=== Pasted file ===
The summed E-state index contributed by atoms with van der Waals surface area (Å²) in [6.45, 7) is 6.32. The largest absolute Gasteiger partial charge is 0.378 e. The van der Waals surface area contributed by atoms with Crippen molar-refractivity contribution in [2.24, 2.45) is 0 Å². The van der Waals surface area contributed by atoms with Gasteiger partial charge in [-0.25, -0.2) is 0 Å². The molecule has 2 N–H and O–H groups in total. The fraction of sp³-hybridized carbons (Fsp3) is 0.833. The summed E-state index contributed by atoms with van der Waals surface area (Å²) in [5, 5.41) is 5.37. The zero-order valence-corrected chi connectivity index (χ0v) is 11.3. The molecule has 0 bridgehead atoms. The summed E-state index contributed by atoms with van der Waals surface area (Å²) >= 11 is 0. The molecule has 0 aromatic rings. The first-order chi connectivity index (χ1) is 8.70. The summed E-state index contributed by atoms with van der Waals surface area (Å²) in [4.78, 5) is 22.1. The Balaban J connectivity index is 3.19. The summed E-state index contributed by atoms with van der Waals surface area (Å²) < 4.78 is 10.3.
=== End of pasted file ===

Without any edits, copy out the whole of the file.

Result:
The summed E-state index contributed by atoms with van der Waals surface area (Å²) in [6.45, 7) is 6.32. The largest absolute Gasteiger partial charge is 0.378 e. The van der Waals surface area contributed by atoms with Crippen molar-refractivity contribution in [2.24, 2.45) is 0 Å². The van der Waals surface area contributed by atoms with Gasteiger partial charge in [-0.25, -0.2) is 0 Å². The molecule has 2 N–H and O–H groups in total. The fraction of sp³-hybridized carbons (Fsp3) is 0.833. The summed E-state index contributed by atoms with van der Waals surface area (Å²) in [5, 5.41) is 5.37. The zero-order valence-corrected chi connectivity index (χ0v) is 11.3. The molecule has 0 bridgehead atoms. The summed E-state index contributed by atoms with van der Waals surface area (Å²) >= 11 is 0. The molecule has 0 aromatic rings. The first-order chi connectivity index (χ1) is 8.70. The summed E-state index contributed by atoms with van der Waals surface area (Å²) in [4.78, 5) is 22.1. The Balaban J connectivity index is 3.19. The summed E-state index contributed by atoms with van der Waals surface area (Å²) < 4.78 is 10.3.